Yosef was born in the city of Kozova, Poland, on May 15, 1917 to Avraham and Pearl, a Religious Zionist family. In the morning, he studied in a Polish school, while in the afternoon, he pursued Jewish studies. He joined Beitar at age nine. At twenty, he went to a Beitar commanders’ course; in 1938, shortly after the course, he made illegal aliyah through the Beitar-IZL program Af al Pi.
A year after they arrived, World War II broke out, and Yosef joined the British Army, serving there for five years. While he was in Europe, he did everything he could to rescue children from all over Europe and bring them to bases of the Jewish Agency, from which they were sent on to the Land of Israel.
In 1945, Yosef was demobilized and immediately joined the ranks of Lehi. He was placed in the operations division and took place in several operations, including attacking British soldiers and police, blowing up train tracks, confiscating cash (including robbing Tel Aviv’s Barclays Bank) and maintaining armories, among other activities.
After the Partition Plan was announced, the Arabs launched attacks against the Yishuv throughout the country. The road to Jerusalem was cut off at Shaar HaGai, and the city was besieged.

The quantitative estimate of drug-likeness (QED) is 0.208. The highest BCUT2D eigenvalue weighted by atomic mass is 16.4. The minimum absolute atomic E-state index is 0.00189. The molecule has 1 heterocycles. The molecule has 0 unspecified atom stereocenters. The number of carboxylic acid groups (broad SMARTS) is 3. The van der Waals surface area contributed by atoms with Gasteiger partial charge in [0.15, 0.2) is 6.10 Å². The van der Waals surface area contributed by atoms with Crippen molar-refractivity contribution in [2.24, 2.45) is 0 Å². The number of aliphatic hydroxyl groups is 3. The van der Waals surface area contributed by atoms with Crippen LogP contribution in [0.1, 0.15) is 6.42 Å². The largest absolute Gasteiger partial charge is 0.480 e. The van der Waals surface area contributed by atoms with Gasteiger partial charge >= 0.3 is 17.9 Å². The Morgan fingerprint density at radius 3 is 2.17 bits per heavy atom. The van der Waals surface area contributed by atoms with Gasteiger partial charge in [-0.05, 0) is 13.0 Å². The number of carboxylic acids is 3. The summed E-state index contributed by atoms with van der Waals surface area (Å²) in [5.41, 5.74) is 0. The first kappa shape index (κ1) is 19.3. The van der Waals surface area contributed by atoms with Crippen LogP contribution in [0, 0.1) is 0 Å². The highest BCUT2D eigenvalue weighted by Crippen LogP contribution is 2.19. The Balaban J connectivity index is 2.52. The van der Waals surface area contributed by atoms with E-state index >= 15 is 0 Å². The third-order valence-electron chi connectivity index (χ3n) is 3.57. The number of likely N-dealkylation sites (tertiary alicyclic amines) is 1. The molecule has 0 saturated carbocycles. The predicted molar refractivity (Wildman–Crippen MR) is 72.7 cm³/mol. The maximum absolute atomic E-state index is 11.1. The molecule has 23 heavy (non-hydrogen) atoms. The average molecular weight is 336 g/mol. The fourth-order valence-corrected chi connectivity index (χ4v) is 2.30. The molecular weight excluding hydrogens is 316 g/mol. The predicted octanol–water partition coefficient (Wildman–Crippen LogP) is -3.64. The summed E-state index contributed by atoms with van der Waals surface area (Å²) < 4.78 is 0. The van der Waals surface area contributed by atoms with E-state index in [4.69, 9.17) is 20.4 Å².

Under Eldad’s orders, Yosef left with two Jeeps and several men, including Palmach members, to find an alternative route. They found a very difficult road; at points, they had to haul the Jeeps manually. Nevertheless, they succeeded. They were followed by forces with mechanical equipment who made the road passable for all vehicles. This was the Burma Road (which took its name from a similar route created by the British during World War II in Burma). Yosef was very proud of this operation, which saved Jerusalem from being utterly cut off. He traveled along “his” road many times, transporting Lehi reserve fighters to Jerusalem, arms, ammunition and equipment. He remained in Jerusalem to fight and was put in charge of transportation and armories.
In 1952, Yosef married Esther Gevirtzer. They had three children and eight grandchildren.
After the war, he worked as a baker, but he continued his involvement in underground activities, the Tzrifin Underground in particular. He was found guilty of the Kastner murder and sentenced to a long prison term, but he received clemency. After he was released, he bought a taxi and became a cabdriver.
Yosef Manx passed away on May 6,1994. He was buried in the Kfar Hasidim Cemetery.